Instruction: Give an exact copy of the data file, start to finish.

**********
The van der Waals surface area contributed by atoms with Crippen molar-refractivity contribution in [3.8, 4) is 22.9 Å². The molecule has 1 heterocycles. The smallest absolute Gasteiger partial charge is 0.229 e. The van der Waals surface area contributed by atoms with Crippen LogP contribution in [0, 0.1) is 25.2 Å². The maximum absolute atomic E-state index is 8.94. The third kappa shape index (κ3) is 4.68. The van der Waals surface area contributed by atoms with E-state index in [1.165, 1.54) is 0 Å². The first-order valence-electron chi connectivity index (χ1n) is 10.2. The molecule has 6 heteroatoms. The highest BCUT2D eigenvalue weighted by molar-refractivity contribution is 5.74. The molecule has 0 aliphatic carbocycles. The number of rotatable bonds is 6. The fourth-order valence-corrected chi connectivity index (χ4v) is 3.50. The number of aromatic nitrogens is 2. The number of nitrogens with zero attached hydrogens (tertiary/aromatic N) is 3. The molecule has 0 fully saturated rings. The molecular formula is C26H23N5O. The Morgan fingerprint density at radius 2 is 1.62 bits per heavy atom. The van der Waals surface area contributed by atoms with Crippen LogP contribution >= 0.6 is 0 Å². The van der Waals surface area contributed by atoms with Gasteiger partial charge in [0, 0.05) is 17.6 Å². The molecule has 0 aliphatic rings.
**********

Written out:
The van der Waals surface area contributed by atoms with Crippen molar-refractivity contribution in [3.8, 4) is 22.9 Å². The molecule has 1 heterocycles. The smallest absolute Gasteiger partial charge is 0.229 e. The van der Waals surface area contributed by atoms with Crippen LogP contribution in [0, 0.1) is 25.2 Å². The maximum absolute atomic E-state index is 8.94. The third kappa shape index (κ3) is 4.68. The van der Waals surface area contributed by atoms with E-state index in [1.165, 1.54) is 0 Å². The first-order valence-electron chi connectivity index (χ1n) is 10.2. The molecule has 6 heteroatoms. The highest BCUT2D eigenvalue weighted by molar-refractivity contribution is 5.74. The molecule has 0 aliphatic carbocycles. The number of rotatable bonds is 6. The fourth-order valence-corrected chi connectivity index (χ4v) is 3.50. The number of aromatic nitrogens is 2. The number of nitrogens with zero attached hydrogens (tertiary/aromatic N) is 3. The molecule has 0 fully saturated rings. The molecular formula is C26H23N5O. The Morgan fingerprint density at radius 2 is 1.62 bits per heavy atom. The van der Waals surface area contributed by atoms with Crippen LogP contribution >= 0.6 is 0 Å². The van der Waals surface area contributed by atoms with Gasteiger partial charge in [0, 0.05) is 17.6 Å². The molecule has 0 aliphatic rings.